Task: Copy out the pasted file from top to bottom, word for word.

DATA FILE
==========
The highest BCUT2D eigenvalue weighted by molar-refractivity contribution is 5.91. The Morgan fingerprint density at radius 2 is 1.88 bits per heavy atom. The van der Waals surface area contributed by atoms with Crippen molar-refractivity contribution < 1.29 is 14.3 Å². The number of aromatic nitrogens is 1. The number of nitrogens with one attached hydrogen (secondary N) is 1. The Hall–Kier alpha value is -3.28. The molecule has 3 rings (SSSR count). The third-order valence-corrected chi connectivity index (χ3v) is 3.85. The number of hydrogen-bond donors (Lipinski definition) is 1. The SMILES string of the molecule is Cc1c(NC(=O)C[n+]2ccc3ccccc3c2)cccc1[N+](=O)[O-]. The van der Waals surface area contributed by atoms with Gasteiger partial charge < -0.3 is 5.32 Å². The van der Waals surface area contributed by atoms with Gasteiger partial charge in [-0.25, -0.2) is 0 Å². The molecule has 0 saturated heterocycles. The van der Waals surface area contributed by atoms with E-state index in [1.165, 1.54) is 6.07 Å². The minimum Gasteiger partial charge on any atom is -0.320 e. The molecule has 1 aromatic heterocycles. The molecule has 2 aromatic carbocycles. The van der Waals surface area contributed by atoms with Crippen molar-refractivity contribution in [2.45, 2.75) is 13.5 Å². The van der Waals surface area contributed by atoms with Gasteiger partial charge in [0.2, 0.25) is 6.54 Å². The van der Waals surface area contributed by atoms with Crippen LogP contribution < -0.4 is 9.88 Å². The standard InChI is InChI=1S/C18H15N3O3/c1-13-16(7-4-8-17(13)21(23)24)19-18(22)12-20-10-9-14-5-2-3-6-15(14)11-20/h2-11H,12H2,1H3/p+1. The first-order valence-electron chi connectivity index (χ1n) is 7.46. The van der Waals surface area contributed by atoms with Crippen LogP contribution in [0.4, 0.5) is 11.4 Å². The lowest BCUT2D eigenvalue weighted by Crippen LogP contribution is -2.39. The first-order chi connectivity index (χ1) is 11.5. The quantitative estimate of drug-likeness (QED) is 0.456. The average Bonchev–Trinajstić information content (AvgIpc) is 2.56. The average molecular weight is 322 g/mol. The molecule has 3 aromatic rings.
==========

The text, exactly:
The highest BCUT2D eigenvalue weighted by molar-refractivity contribution is 5.91. The Morgan fingerprint density at radius 2 is 1.88 bits per heavy atom. The van der Waals surface area contributed by atoms with Crippen molar-refractivity contribution < 1.29 is 14.3 Å². The number of aromatic nitrogens is 1. The number of nitrogens with one attached hydrogen (secondary N) is 1. The Hall–Kier alpha value is -3.28. The molecule has 3 rings (SSSR count). The third-order valence-corrected chi connectivity index (χ3v) is 3.85. The number of hydrogen-bond donors (Lipinski definition) is 1. The SMILES string of the molecule is Cc1c(NC(=O)C[n+]2ccc3ccccc3c2)cccc1[N+](=O)[O-]. The van der Waals surface area contributed by atoms with Gasteiger partial charge < -0.3 is 5.32 Å². The van der Waals surface area contributed by atoms with Gasteiger partial charge in [-0.25, -0.2) is 0 Å². The molecule has 0 saturated heterocycles. The van der Waals surface area contributed by atoms with E-state index in [1.165, 1.54) is 6.07 Å². The minimum Gasteiger partial charge on any atom is -0.320 e. The molecule has 1 aromatic heterocycles. The molecule has 2 aromatic carbocycles. The van der Waals surface area contributed by atoms with Crippen molar-refractivity contribution in [2.45, 2.75) is 13.5 Å². The van der Waals surface area contributed by atoms with Gasteiger partial charge in [0.2, 0.25) is 6.54 Å². The van der Waals surface area contributed by atoms with Crippen LogP contribution < -0.4 is 9.88 Å². The standard InChI is InChI=1S/C18H15N3O3/c1-13-16(7-4-8-17(13)21(23)24)19-18(22)12-20-10-9-14-5-2-3-6-15(14)11-20/h2-11H,12H2,1H3/p+1. The first-order valence-electron chi connectivity index (χ1n) is 7.46. The van der Waals surface area contributed by atoms with Crippen LogP contribution in [0.4, 0.5) is 11.4 Å². The lowest BCUT2D eigenvalue weighted by Crippen LogP contribution is -2.39. The first-order chi connectivity index (χ1) is 11.5. The quantitative estimate of drug-likeness (QED) is 0.456. The average Bonchev–Trinajstić information content (AvgIpc) is 2.56. The average molecular weight is 322 g/mol. The molecule has 3 aromatic rings.